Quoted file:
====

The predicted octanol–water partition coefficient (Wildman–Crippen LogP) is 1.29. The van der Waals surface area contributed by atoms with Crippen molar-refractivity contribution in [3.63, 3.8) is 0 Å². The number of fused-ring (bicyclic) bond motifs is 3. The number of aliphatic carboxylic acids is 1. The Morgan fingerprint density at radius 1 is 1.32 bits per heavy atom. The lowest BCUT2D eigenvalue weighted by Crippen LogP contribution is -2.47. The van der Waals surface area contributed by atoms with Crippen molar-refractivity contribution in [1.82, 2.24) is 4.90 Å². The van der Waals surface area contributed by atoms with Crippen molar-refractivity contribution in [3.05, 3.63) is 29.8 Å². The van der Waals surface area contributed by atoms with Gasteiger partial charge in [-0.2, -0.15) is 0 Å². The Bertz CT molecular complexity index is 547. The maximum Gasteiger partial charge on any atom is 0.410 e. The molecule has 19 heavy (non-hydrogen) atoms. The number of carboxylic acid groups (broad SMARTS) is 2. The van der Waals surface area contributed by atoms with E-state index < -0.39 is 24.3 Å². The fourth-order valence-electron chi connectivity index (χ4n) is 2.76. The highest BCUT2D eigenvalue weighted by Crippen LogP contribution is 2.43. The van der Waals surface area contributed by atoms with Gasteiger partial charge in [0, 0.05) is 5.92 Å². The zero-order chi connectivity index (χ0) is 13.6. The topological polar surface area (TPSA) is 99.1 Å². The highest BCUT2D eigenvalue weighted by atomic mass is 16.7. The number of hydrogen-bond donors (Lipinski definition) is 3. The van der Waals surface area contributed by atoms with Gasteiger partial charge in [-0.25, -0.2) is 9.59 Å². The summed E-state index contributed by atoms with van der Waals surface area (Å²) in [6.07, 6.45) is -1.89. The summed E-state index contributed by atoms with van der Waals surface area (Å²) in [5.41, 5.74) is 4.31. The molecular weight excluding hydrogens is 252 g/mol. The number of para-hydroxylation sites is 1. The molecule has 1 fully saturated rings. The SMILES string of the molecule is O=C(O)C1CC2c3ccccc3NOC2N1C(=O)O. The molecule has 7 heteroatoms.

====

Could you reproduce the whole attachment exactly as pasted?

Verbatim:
The predicted octanol–water partition coefficient (Wildman–Crippen LogP) is 1.29. The van der Waals surface area contributed by atoms with Crippen molar-refractivity contribution in [3.63, 3.8) is 0 Å². The number of fused-ring (bicyclic) bond motifs is 3. The number of aliphatic carboxylic acids is 1. The Morgan fingerprint density at radius 1 is 1.32 bits per heavy atom. The lowest BCUT2D eigenvalue weighted by Crippen LogP contribution is -2.47. The van der Waals surface area contributed by atoms with Crippen molar-refractivity contribution in [1.82, 2.24) is 4.90 Å². The van der Waals surface area contributed by atoms with Crippen molar-refractivity contribution in [3.05, 3.63) is 29.8 Å². The van der Waals surface area contributed by atoms with Gasteiger partial charge in [-0.2, -0.15) is 0 Å². The Bertz CT molecular complexity index is 547. The maximum Gasteiger partial charge on any atom is 0.410 e. The molecule has 19 heavy (non-hydrogen) atoms. The number of carboxylic acid groups (broad SMARTS) is 2. The van der Waals surface area contributed by atoms with E-state index < -0.39 is 24.3 Å². The fourth-order valence-electron chi connectivity index (χ4n) is 2.76. The highest BCUT2D eigenvalue weighted by Crippen LogP contribution is 2.43. The van der Waals surface area contributed by atoms with Gasteiger partial charge in [0, 0.05) is 5.92 Å². The zero-order chi connectivity index (χ0) is 13.6. The topological polar surface area (TPSA) is 99.1 Å². The highest BCUT2D eigenvalue weighted by atomic mass is 16.7. The number of hydrogen-bond donors (Lipinski definition) is 3. The van der Waals surface area contributed by atoms with Gasteiger partial charge in [-0.25, -0.2) is 9.59 Å². The summed E-state index contributed by atoms with van der Waals surface area (Å²) in [6.07, 6.45) is -1.89. The summed E-state index contributed by atoms with van der Waals surface area (Å²) in [5.41, 5.74) is 4.31. The molecular weight excluding hydrogens is 252 g/mol. The number of para-hydroxylation sites is 1. The molecule has 1 fully saturated rings. The SMILES string of the molecule is O=C(O)C1CC2c3ccccc3NOC2N1C(=O)O. The molecule has 7 heteroatoms.